Queen Elizabeth II’s record-breaking long reign was exceptional in many ways – not least because England has been ruled by men for most of the last thousand years. Until recently, the crown was passed to the monarch’s eldest son and daughters were married off to royals in other countries.

But in most other social mammals, females commonly remain and breed in their birth groups, inheriting the status and territory of their mothers while sons leave to find unrelated partners elsewhere. Social relationships between resident females vary but are often supportive. For example in African elephants, females assemble in family groups and older females are usually dominant over younger ones.

This family of elephants lives in Addo Elephant National Park, South Africa. Jonathan Pledger/Shutterstock

Overt competition is rare and relationships between matriarchs and younger females are relaxed and supportive. Elephant matriarchs act as reservoirs of information about where to find food and water and their presence is particularly important in times of famine or drought.

Where species live in larger groups that include members of several families, as in yellow baboons and spotted hyenas competition for status and resources can be more common and females often support close relatives in clashes with other families.

Female yellow baboons are loyal to their closest relatives. Tukio/Shutterstock

Daughters frequently inherit their mother’s social rank. All members of some families may be consistently dominant to others, often enjoying higher breeding success and survival as a result.

Murderous mothers

But females aren’t always tolerant or supportive. In the meerkats that I have studied in the Kalahari Desert in southern Africa for the last 30 years, one dominant female monopolises breeding in each group, producing up to three litters a year for up to ten years. Their daughters and sons initially remain in their mother’s group and help to feed and protect their younger siblings.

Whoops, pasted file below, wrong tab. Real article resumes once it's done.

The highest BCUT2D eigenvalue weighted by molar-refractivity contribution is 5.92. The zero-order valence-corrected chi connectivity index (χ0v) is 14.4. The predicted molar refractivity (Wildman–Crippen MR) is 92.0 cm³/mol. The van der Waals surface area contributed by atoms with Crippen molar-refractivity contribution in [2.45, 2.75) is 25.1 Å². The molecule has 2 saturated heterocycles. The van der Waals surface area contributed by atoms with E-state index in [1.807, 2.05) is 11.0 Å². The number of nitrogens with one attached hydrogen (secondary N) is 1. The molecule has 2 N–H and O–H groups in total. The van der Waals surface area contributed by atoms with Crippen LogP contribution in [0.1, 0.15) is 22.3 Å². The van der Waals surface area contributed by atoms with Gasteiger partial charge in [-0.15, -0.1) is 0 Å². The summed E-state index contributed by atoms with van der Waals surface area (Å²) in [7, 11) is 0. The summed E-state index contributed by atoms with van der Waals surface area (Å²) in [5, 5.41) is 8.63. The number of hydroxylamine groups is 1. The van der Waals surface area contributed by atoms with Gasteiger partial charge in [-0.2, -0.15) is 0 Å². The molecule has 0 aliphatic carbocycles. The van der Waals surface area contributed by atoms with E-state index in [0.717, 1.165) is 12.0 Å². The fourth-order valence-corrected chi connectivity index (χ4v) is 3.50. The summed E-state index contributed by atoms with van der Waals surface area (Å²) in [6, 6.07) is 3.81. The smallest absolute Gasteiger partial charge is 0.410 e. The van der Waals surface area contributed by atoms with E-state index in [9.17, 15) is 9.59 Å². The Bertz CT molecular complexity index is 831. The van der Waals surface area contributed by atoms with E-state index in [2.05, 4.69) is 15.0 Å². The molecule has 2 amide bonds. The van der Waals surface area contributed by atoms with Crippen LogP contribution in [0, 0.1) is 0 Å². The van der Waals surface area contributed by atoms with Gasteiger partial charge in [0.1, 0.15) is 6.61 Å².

Queens go out of their way to prevent their daughters from breeding successfully. Early in my career, I was astonished to see one of my favourite meerkat queens emerge with blood on her muzzle from her group’s sleeping burrow, where her eldest daughter had just given birth.

This meerkat queen was pregnant at the time. She went back down and soon emerged with a dead pup that was still warm – then returned and brought up three more pups that she had just killed.

My team’s later work showed that one of the most common causes of pup death was infanticide by pregnant females and studies of several other social mammals have revealed similar trends.

Killing your own grandchildren may not sound like a recipe for evolutionary success, but it often makes sense for pregnant female meerkats. If groups can only rear a small number of pups, queens will increase their genetic contributions to future generations if they suppress pups that will compete with their own offspring.

Daughters share 50% of their mother’s genes while grandchiLdren only share 25%, so it is in the queen’s best interests to make sure that their groups raise their daughters rather than their granddaughters.